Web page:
Though alcohol has some serious health and weight loss downsides, which is why we don't advise our dieters to drink on phases two and three of the 123Diet, it's hard to get through the holiday season as a teetotaler.

Luckily, according to science, the occasional alcoholic beverage may not actually be that bad for you. Though red wine is the alcohol type that usually gets the most health accolades because it contains the rare antioxidant resveratrol (which you can also find in peanuts, blueberries and cranberries) moderate drinking of all types of alcohol has been associated with quite a few health benefits.

For instance, though too much alcohol has been associated with an increased risk of dementia, older adults who drank between one and six drinks a week were actually less likely to develop it.

Moderate alcohol intake may also be good for your heart; it has been found to raise good cholesterol, decrease blood pressure, and reduce the risk of blood clots. It also may reduce your risk of diabetes, which itself is a huge risk factor for heart disease.

Additionally, while alcohol abuse remains one of our leading causes of death, moderate drinking may actually reduce your overall mortality risk.

Still, all these benefits disappear and risks of cancer, obesity, depression, and liver and pancreas disease emerge if you drink too much. Thus, experts agree that it's far better not to drink at all than to risk overdoing it.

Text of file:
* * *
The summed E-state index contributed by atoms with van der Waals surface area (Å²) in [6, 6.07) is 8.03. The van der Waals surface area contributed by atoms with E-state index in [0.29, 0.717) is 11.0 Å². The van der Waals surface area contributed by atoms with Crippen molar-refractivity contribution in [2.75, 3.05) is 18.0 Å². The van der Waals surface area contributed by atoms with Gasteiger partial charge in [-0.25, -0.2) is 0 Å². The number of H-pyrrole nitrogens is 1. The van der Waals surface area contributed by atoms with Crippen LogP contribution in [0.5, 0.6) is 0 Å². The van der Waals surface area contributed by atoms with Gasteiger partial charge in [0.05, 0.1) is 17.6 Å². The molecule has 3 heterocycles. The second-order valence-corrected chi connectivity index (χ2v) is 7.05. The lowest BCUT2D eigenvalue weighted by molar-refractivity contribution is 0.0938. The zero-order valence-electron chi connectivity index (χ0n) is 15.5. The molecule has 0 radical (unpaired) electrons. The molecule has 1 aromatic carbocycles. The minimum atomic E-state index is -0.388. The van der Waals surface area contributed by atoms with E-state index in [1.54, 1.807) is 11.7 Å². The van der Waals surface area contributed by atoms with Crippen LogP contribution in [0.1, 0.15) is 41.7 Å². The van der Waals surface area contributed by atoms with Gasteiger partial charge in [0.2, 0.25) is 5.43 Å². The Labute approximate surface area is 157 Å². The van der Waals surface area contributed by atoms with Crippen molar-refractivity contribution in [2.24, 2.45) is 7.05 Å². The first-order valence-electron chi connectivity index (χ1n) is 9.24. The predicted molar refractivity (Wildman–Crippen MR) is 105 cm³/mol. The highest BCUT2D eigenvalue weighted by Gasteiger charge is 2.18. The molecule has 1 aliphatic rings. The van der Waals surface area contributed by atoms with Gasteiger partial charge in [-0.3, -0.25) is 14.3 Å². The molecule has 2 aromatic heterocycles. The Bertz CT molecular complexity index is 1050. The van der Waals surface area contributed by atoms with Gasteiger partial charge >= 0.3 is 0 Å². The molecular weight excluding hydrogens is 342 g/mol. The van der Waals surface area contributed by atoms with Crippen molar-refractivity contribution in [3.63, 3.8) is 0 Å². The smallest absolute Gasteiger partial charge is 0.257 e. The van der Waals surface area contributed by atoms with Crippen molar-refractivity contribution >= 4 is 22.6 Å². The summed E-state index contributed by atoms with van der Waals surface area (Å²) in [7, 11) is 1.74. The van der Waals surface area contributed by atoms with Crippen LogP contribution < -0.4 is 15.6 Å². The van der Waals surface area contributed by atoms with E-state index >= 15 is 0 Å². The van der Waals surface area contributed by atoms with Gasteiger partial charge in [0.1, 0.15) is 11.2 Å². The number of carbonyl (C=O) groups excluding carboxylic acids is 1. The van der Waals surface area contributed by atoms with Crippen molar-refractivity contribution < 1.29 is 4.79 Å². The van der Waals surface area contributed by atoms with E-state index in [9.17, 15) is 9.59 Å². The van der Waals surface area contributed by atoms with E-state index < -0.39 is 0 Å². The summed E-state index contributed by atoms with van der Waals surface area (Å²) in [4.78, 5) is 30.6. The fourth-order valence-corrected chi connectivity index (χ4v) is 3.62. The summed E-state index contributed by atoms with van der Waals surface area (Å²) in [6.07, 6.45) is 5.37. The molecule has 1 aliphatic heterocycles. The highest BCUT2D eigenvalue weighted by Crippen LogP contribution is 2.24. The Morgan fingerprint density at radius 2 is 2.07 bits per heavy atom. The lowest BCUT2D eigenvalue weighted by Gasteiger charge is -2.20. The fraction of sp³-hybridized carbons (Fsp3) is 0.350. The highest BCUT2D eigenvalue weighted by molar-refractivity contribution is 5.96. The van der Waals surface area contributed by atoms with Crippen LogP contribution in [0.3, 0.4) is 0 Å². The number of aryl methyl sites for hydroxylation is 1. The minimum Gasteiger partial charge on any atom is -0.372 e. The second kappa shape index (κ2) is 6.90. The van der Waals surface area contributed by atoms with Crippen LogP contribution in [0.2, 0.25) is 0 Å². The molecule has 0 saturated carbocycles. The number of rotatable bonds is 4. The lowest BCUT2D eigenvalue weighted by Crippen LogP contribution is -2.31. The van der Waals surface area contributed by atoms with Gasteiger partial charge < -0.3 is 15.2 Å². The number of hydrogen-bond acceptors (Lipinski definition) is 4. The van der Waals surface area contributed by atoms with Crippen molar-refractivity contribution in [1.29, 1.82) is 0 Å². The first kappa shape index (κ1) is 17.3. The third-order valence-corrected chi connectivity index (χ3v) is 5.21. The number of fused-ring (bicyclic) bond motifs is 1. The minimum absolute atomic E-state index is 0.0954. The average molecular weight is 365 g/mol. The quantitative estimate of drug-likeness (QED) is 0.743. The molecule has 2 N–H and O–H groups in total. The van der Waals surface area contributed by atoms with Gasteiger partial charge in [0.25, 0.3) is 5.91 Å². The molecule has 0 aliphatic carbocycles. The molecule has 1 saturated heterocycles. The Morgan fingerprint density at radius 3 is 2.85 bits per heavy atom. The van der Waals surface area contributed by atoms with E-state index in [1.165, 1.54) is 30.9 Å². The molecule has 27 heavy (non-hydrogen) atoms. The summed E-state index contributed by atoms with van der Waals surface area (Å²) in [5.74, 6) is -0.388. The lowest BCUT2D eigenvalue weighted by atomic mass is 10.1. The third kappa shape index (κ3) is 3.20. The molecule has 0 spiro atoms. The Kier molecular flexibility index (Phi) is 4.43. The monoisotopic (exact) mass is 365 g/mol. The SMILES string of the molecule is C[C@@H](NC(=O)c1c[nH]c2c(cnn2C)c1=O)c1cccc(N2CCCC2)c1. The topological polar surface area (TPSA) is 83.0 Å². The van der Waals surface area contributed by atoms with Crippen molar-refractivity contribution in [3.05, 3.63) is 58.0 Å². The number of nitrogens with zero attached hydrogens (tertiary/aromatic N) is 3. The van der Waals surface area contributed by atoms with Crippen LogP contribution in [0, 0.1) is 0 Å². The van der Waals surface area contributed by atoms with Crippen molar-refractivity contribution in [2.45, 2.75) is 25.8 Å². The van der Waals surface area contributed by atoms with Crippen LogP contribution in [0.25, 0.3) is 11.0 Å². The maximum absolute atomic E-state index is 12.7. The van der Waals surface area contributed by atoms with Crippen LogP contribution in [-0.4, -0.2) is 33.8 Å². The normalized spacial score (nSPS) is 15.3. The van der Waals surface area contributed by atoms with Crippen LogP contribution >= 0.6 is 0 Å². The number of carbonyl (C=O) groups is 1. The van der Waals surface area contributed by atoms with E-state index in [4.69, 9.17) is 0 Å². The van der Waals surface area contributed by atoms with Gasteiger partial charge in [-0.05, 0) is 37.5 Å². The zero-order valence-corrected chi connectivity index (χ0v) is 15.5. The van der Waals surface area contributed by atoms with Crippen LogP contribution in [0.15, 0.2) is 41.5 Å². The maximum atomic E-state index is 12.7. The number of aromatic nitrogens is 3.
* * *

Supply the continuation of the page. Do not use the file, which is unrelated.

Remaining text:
If you were wondering what constitutes "moderate" drinking, since men tend to weigh more and metabolize alcohol faster, experts believe that they can healthily drink about two drinks a day. Women should probably stick to one.

However, don't think "a drink" means you can use a glass big enough to fit half the bottle! Best to stick to five ounces of wine, 12 ounces of beer, or 1.5 ounces of liquor.

So now that we've gotten through how much and why to drink, there comes the question of what to drink. Unfortunately, some of the most common Christmas cocktails are bona fide diet destroyers. A heavy eggnog could be worse for you than dessert!

Your more conventional mixers aren't much better; even seemingly healthy or innocuous fruit juices can contain unholy amounts of added sugar and corn syrup!

Juice that comes fresh squeezed from actual fruit, on the other hand, is a-ok; since alcohol is known to be detrimental to the immune system, why not try and cancel out the damage with some immune-boosting orange?

Though diet soda may seem like a tempting mixer option if you're trying to cut calories, the stuff is loaded with artificial sweeteners that can seriously harm your health and hamper your weight loss long-term. Sparkling water is a better option, but make sure you don't accidentally end up with tonic water, which contains quinine and sugar.

Also, though a frozen drink may be tempting to those celebrating Christmas in Australia (remember, it's summer there!), these super-sweet cocktails can be some of the worst offenders calorie wise. Why not spike one of our low-calorie shakes instead?